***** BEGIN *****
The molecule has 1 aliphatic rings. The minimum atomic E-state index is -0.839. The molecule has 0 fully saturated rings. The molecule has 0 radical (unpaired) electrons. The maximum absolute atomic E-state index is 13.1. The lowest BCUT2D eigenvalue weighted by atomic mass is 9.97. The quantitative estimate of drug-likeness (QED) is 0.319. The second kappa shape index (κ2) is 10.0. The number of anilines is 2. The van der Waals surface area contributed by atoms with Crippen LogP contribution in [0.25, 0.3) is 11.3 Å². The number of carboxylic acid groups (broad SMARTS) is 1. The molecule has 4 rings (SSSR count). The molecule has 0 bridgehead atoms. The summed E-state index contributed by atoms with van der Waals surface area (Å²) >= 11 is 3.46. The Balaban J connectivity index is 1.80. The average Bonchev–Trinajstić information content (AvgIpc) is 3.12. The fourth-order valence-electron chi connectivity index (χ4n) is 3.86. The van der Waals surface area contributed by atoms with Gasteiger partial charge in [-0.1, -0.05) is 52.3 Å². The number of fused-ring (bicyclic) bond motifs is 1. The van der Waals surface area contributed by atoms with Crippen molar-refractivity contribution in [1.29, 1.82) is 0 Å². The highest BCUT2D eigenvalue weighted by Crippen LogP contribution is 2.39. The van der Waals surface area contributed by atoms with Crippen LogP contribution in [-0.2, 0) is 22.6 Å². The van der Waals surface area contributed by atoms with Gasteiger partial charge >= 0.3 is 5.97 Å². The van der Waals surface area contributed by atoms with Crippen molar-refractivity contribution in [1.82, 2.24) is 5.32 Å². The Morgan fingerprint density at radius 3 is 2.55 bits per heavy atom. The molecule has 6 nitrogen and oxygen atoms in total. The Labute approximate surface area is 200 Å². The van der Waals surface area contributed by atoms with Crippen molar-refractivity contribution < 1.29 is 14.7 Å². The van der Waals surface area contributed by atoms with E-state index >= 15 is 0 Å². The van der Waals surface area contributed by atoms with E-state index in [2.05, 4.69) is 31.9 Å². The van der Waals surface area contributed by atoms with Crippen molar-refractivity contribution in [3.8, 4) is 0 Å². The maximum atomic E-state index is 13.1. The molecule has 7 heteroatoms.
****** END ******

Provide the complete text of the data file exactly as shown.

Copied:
The molecule has 1 aliphatic rings. The minimum atomic E-state index is -0.839. The molecule has 0 fully saturated rings. The molecule has 0 radical (unpaired) electrons. The maximum absolute atomic E-state index is 13.1. The lowest BCUT2D eigenvalue weighted by atomic mass is 9.97. The quantitative estimate of drug-likeness (QED) is 0.319. The second kappa shape index (κ2) is 10.0. The number of anilines is 2. The van der Waals surface area contributed by atoms with Crippen LogP contribution in [0.25, 0.3) is 11.3 Å². The number of carboxylic acid groups (broad SMARTS) is 1. The molecule has 4 rings (SSSR count). The molecule has 0 bridgehead atoms. The summed E-state index contributed by atoms with van der Waals surface area (Å²) >= 11 is 3.46. The Balaban J connectivity index is 1.80. The average Bonchev–Trinajstić information content (AvgIpc) is 3.12. The fourth-order valence-electron chi connectivity index (χ4n) is 3.86. The van der Waals surface area contributed by atoms with Gasteiger partial charge in [-0.1, -0.05) is 52.3 Å². The number of fused-ring (bicyclic) bond motifs is 1. The van der Waals surface area contributed by atoms with Crippen molar-refractivity contribution in [1.29, 1.82) is 0 Å². The highest BCUT2D eigenvalue weighted by Crippen LogP contribution is 2.39. The van der Waals surface area contributed by atoms with Crippen LogP contribution in [-0.2, 0) is 22.6 Å². The van der Waals surface area contributed by atoms with Gasteiger partial charge >= 0.3 is 5.97 Å². The van der Waals surface area contributed by atoms with Crippen molar-refractivity contribution in [1.82, 2.24) is 5.32 Å². The Morgan fingerprint density at radius 3 is 2.55 bits per heavy atom. The molecule has 6 nitrogen and oxygen atoms in total. The Labute approximate surface area is 200 Å². The van der Waals surface area contributed by atoms with Crippen molar-refractivity contribution < 1.29 is 14.7 Å². The van der Waals surface area contributed by atoms with E-state index >= 15 is 0 Å². The van der Waals surface area contributed by atoms with E-state index in [2.05, 4.69) is 31.9 Å². The van der Waals surface area contributed by atoms with Crippen molar-refractivity contribution in [3.8, 4) is 0 Å². The maximum atomic E-state index is 13.1. The molecule has 7 heteroatoms.